Day 4 (Tuesday 8 May) – Glenbeigh to Cahersiveen
This stage began with a walk through Glenbeigh Woods, also known as the Fairy Forest. Sadly the fairies did not show themselves. Then came a climb to the shoulder of Drung Hill, which offered fantastic views of Dingle Bay. Past Drung the trail turned inland, providing more splendid walking through rugged terrain, till it joined a paved lane and descended to the Ferta Valley.
The last section of the Way left the lanes and wound its way to Cahersiveen through farmland, but I opted for a more direct route to Cahersiveen using a mixture of country lanes and the N70 road. The next day’s route would retrace its way through the farmland, so I thought there was no point walking the same stretch twice. My short-cut shaved a mile off the route at the expense of some rather soulless walking.
Day 5 (Wednesday 9 May) – Cahersiveen to Waterville
This day’s walk started in persistent rain. It went through the farmland I had opted out of the day before, and I was glad I had skipped it. This section of the route was convoluted and once again I found myself navigating by the waymarkers, but they were not always clear and it took guesswork to interpret some of them.
Eventually the trail left the farmland behind and climbed Coomduff hill. By this time the rain had stopped, but a strong wind arose instead. For several miles the trail followed an undulating ridge, meaning that there were plenty of climbs and descents till it reached Knockavahaun peak – the highest point of the Way. A couple of the climbs were steep and involved scrambling on all fours, even as the wind kept trying to tip me over sideways.
There were plenty of stiles to contend with, along with a lot of mud and water on the trail. In places the trail disappeared altogether and you had to pick your way through the mud as best as you could. I’d never seen anything like it. I used my walking pole to test the mud but on one occasion I still managed to sink myself waist deep in a patch of bog. Luckily dry land was within reach, so I was able to haul myself out. Luckily, too, I had kept my overtrousers on, and my normal trousers remained surprisingly clean. Only the hems of my trouser legs got muddy.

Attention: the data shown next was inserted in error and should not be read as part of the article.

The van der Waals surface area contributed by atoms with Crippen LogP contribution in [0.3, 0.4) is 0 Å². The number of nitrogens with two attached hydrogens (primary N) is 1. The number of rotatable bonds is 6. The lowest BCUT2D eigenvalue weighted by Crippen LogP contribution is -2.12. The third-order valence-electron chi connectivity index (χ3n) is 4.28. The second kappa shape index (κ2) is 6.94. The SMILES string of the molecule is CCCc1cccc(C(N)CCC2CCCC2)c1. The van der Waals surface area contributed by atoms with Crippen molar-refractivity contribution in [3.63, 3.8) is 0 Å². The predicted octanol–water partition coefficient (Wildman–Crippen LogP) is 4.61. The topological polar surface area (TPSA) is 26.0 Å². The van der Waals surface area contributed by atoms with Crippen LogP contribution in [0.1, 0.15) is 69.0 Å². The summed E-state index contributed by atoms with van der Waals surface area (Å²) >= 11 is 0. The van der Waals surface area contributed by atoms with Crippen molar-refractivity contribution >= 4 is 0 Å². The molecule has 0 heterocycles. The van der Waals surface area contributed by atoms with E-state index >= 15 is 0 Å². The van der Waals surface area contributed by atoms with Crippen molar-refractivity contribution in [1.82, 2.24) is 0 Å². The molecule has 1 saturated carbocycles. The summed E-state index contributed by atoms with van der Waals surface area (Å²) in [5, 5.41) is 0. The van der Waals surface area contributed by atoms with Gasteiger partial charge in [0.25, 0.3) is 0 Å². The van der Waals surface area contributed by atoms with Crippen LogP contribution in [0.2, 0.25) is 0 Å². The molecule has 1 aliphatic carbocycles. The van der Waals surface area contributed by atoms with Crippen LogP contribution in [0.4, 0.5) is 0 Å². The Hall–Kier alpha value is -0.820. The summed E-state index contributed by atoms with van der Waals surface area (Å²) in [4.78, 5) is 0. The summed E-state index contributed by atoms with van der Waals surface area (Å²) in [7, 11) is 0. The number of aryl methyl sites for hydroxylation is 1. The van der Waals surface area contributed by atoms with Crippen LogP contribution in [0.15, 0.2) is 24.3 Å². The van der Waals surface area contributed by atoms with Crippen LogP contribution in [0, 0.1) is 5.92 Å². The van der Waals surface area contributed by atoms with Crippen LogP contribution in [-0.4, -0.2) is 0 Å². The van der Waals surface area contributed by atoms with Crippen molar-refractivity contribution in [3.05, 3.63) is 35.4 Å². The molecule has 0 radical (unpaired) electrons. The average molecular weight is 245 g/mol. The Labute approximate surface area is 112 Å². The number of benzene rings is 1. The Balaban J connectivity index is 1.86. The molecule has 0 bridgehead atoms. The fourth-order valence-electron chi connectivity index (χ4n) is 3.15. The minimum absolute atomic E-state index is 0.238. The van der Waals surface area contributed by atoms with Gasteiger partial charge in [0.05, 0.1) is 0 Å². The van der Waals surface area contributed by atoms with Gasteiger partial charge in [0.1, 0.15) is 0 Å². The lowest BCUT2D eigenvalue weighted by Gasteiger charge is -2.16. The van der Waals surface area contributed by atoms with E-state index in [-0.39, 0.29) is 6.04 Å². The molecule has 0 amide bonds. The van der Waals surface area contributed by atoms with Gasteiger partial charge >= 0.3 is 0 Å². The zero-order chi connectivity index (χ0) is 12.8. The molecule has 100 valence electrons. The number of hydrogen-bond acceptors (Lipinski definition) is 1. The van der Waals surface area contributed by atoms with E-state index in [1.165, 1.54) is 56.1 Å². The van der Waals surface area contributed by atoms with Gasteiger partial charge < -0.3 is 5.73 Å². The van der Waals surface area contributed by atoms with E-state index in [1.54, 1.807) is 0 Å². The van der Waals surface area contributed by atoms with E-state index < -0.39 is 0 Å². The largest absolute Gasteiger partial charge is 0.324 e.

Once off the ridge, the path joined a paved road where I was able to pick up the pace somewhat. The treacherous terrain on the ridge had slowed me down and it was getting late. This stage had a last climb in store, up a second hill called Coomduff, but I didn’t have the legs for it so I stayed on the roads. I got to Waterville after nine and a half hours.
Day 6 (Thursday 10 May) – Waterville to Derrynane Bay via coastal route
This stage offered a choice of routes – a short coastal route or a longer inland route. After the exertions of the day before, I opted for the coastal route. It was a pleasant enough walk along Ireland’s Atlantic coast, with views of Ballinskelligs Bay, Darrnane Harbour and Derrynane Bay. All too soon I had to turn aside from the Way and head towards my accommodation. All in all this was a great expedition which will be a treasured memory. It was my first visit to Ireland and I do not think it will be my last.